Getting ready to spend some time on the road with man's best friend? Before you hit the road, there’s some leg work you'll need to do.
- Pack plenty of dog bags: It’s your duty to pick up the doody. It’s a courtesy to others around you and to the businesses you frequent.
- Bring extra water: Your road trip is bound to wind through some desolate, desert areas, so extra water is a must.
- Get an oil change: No road trip should start without one; after all, you'll want to make sure your vehicle is in good condition on vast stretches of the open road.
- Check your tires: Like an oil change, conducting routine maintenance — like checking your tires — is key before heading out on the road. If you spot signs of tire rot or your treads are low, consider replacing them through a reputable vendor like Tirebuyer.com. You’ve got a lot of miles to cover in this road trip, so your tires need to be in tip-top shape.
- Bring a kennel: No matter where your dog rides in the car, it’s always wise to pack a kennel or crate. This will ensure you're following the law in various states and make for easy transport when arriving at hotels. Plus, you’ll have this apparatus if you kennel or crate your dog at nighttime.
- Call your bank: Call your bank before you set out on your road trip. After all, you don’t want to have any unexpected blocks on your account while you’re hundreds of miles away from home. Pro tip: pack some cash just in case.
There are plenty of areas to explore with your pup in Nashville. First, stretch your legs and explore the Trails at Fontanel. The well-maintained walking paths put you face to face with nature, and while walking the trail, you might even catch a glimpse of The Fontanel Mansion.
When it’s time for lunch, make a stop at one of Nashville’s many dog-friendly eateries. BringFido.com lists more than 130 dog-friendly restaurants, ranging from the aptly named coffee shop Fido to breweries like Fat Bottom Brewing and taco shops like The Local Taco.
And, when the day is over, you both can get a good night’s rest at the chic and modern Aloft Hotel in Nashville’s West End.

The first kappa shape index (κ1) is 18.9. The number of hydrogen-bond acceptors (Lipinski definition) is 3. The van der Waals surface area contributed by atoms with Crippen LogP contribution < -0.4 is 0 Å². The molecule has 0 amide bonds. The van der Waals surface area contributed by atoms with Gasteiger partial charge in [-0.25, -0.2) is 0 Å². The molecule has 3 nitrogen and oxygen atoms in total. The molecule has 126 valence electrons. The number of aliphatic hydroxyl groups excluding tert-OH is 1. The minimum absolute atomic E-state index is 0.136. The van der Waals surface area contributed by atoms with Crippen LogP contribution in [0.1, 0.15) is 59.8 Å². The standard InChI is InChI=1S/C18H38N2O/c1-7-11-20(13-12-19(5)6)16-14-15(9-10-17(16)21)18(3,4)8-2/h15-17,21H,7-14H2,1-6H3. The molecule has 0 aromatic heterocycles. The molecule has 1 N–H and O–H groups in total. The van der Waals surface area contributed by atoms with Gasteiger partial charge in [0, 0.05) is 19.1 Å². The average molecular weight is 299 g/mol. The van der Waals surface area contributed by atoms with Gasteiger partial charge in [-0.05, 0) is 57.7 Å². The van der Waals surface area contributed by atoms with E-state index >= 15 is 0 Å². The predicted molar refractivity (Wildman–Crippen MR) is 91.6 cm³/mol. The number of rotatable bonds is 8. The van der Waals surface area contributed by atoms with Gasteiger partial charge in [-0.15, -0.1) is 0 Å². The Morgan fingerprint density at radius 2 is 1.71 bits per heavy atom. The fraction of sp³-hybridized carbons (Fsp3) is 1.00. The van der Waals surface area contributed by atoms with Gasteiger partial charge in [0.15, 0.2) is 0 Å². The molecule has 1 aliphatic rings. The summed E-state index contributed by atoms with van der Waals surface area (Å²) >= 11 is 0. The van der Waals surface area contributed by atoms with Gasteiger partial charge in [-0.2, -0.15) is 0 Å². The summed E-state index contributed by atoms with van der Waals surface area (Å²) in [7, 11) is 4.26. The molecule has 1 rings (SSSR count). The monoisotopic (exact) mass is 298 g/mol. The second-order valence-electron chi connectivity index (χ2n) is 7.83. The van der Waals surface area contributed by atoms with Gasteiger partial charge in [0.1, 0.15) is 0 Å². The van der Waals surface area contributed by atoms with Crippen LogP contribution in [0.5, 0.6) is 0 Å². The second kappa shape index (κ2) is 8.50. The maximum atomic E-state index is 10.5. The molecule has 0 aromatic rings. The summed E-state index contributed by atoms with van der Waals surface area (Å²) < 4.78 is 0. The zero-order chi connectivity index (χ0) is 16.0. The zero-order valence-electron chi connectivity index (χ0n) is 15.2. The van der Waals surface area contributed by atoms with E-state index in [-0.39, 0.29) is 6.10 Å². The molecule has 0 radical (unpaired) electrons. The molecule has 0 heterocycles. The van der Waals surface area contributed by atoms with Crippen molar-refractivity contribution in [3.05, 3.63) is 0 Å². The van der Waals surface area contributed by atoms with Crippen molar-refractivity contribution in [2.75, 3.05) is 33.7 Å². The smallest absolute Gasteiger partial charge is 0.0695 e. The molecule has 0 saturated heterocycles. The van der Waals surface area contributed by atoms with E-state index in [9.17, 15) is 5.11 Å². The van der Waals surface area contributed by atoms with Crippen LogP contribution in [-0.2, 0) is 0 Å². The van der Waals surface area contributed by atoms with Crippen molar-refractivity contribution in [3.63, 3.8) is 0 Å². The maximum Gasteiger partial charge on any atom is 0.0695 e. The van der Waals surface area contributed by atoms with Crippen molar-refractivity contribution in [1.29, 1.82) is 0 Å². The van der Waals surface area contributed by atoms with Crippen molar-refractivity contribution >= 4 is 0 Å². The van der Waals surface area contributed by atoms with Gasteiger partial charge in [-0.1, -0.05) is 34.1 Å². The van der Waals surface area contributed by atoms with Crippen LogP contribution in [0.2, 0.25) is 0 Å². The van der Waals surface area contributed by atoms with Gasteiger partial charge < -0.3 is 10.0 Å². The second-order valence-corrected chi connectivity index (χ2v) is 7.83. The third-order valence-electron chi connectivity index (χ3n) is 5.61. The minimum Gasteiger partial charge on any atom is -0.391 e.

Before you leave the Volunteer State, make an overnight stop in Memphis to rest up before taking on another day of driving. The drive from Nashville to Memphis is just over three hours.
A seven-hour trip west will take you to Dallas. According to Rover.com, the Big D is one of the most dog-friendly cities. Here, you can see the city with your pet aboard the McKinney Avenue Trolley, an early 20th century (and dog-friendly) trolley car that winds through the downtown area. Hop off and explore the city by foot.
After an afternoon of exploring, make a stop at Mutts Canine Cantina. Great for dogs — and their owners, too — this dog-friendly restaurant specializes in griddle hot dogs, burgers and custards. There’s even an outdoor dog run, where dogs can play while you enjoy your meal.
A busy day in Dallas calls for a peaceful night’s rest. Spend the night at The Highland Dallas, where there is no pet fee. The hotel even offers specials on parking; just be sure to call ahead for current offerings. Next, a nine-hour drive through the Desert Southwest will take you to your next stop.
Take your travels to the Southwest — and be sure to bring plenty of water, because we’re headed to Phoenix. But not without a pitstop in El Paso first. Spend a night at an affordable dog-friendly hotel like The Red Roof Inn or Motel 6’s Studio 6 where pets stay free.
When you’re ready to hit the open road, you’ve got a four-hour and 40-minute trip to Tucson. Make a pit stop in the Old Pueblo and check out the Tucson Botanical Gardens, Pima Air and Space Museum or the DeGrazia Gallery in the Sun, as each location welcomes leashed pets.
Finally, load up the car and head north to downtown Phoenix, where you'll find the Hotel Palomar, a modern, dog-friendly Kimpton hotel where dogs stay free. Get some rest and head to O.H.S.O Brewery for brunch the next day. The dog-friendly eatery in Arcadia, a neighborhood of Phoenix, has free dog treats, water bowls and plenty of shade for pets and their people. Afterward, hit the walking paths along Phoenix’s canal system. There's even trail access from O.H.S.O.